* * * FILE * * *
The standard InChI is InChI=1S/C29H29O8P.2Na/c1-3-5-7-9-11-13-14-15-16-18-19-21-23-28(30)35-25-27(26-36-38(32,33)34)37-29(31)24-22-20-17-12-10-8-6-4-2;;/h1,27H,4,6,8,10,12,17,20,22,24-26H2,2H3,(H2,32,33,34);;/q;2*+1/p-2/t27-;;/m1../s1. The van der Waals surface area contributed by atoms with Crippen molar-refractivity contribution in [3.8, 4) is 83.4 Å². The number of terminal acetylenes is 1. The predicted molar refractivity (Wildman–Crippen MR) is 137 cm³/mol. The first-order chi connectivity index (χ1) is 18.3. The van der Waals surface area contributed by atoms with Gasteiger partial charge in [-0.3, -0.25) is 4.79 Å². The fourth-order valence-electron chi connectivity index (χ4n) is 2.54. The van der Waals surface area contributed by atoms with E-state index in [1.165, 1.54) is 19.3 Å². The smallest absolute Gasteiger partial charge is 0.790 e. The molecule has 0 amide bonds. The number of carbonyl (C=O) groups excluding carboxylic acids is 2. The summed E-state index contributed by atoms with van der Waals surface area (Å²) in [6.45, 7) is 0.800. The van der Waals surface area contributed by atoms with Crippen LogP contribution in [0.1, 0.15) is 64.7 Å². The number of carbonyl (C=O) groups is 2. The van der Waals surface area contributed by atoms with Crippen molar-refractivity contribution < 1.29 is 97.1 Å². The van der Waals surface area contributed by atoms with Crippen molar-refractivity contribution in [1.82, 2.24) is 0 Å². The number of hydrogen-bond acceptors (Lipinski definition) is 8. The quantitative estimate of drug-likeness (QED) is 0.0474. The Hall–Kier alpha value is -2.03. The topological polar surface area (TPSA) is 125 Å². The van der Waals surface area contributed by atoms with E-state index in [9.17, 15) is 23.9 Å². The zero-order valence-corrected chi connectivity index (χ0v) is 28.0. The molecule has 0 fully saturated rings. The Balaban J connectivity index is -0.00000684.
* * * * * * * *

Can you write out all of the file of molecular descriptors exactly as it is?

The standard InChI is InChI=1S/C29H29O8P.2Na/c1-3-5-7-9-11-13-14-15-16-18-19-21-23-28(30)35-25-27(26-36-38(32,33)34)37-29(31)24-22-20-17-12-10-8-6-4-2;;/h1,27H,4,6,8,10,12,17,20,22,24-26H2,2H3,(H2,32,33,34);;/q;2*+1/p-2/t27-;;/m1../s1. The van der Waals surface area contributed by atoms with Crippen molar-refractivity contribution in [3.8, 4) is 83.4 Å². The number of terminal acetylenes is 1. The predicted molar refractivity (Wildman–Crippen MR) is 137 cm³/mol. The first-order chi connectivity index (χ1) is 18.3. The van der Waals surface area contributed by atoms with Gasteiger partial charge in [-0.3, -0.25) is 4.79 Å². The fourth-order valence-electron chi connectivity index (χ4n) is 2.54. The van der Waals surface area contributed by atoms with E-state index in [1.165, 1.54) is 19.3 Å². The smallest absolute Gasteiger partial charge is 0.790 e. The molecule has 0 amide bonds. The number of carbonyl (C=O) groups excluding carboxylic acids is 2. The summed E-state index contributed by atoms with van der Waals surface area (Å²) in [6.45, 7) is 0.800. The van der Waals surface area contributed by atoms with Crippen LogP contribution in [0.1, 0.15) is 64.7 Å². The number of carbonyl (C=O) groups is 2. The van der Waals surface area contributed by atoms with Crippen molar-refractivity contribution < 1.29 is 97.1 Å². The van der Waals surface area contributed by atoms with Crippen molar-refractivity contribution in [1.82, 2.24) is 0 Å². The number of hydrogen-bond acceptors (Lipinski definition) is 8. The quantitative estimate of drug-likeness (QED) is 0.0474. The Hall–Kier alpha value is -2.03. The topological polar surface area (TPSA) is 125 Å². The van der Waals surface area contributed by atoms with E-state index in [9.17, 15) is 23.9 Å². The zero-order valence-corrected chi connectivity index (χ0v) is 28.0. The molecule has 0 fully saturated rings. The Balaban J connectivity index is -0.00000684.